3. Make high-quality decisions

Evaluating decisions through multiple lenses is important to getting to consistently good, balanced decisions over time. What decision best satisfies your user’s needs, is good for the business (overall, not just for your sub-team or business unit), and technically sound? The overlap is where high-quality decisions are born. But there are additional mechanics and properties that make decisions high-quality.

In my experience, high-quality product decisions are:

  • User-centric. First and foremost, rooted in understanding and serving user needs. Not just listening to what users say or watching what they do, but understanding how they think and feel.
  • Considered. They proactively seek input from, and communicate with, relevant stakeholders and examine the possibilities through multiple lenses before making decisions. They anticipate immediate effects, but also secondary and tertiary effects as well.
  • Balanced. It’s good for the user, good for the business overall, and technically sound.
  • Timely. They don’t take too long, but they aren’t made in haste either.
  • Calculated. It’s important to take risks, but don’t bet the farm unless it’s absolutely necessary. Start small and learn. Double down when it works, readjust when it doesn’t.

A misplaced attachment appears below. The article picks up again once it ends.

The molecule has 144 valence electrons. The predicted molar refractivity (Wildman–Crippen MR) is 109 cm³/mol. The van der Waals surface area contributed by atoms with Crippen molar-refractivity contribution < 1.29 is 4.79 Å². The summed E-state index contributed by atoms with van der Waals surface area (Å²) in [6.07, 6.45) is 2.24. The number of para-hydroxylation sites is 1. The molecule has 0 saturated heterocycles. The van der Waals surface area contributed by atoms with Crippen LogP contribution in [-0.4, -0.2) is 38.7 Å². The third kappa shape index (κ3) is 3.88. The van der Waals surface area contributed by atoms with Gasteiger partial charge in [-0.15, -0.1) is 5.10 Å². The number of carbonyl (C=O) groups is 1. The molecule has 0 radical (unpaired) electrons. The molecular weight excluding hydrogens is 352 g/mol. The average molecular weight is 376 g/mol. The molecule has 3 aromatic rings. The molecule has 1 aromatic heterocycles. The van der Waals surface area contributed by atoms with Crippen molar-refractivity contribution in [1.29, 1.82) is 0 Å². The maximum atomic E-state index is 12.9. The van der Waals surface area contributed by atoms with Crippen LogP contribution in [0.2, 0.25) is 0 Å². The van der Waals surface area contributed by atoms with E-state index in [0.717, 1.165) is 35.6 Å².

• Communicated before action. They are stated as clearly as possible up-front, before taking action. Their rationale is shared, citing intended effects and flagging major risks.
  • Humble. Good decisions focus on what is right, not who is right. They embrace failure as part of the process, so long as there is valuable learning. For example, a decision may yield a learning that helps you not to pursue a particular direction, saving valuable time and effort.
  • Monitored. They are tracked closely to manage both positive and negative effects.
  • Shared broadly. Their results and learnings are examined and shared broadly (and especially with affected parties), whether results are good or bad; intended or unintended—giving future decisions a stronger starting point.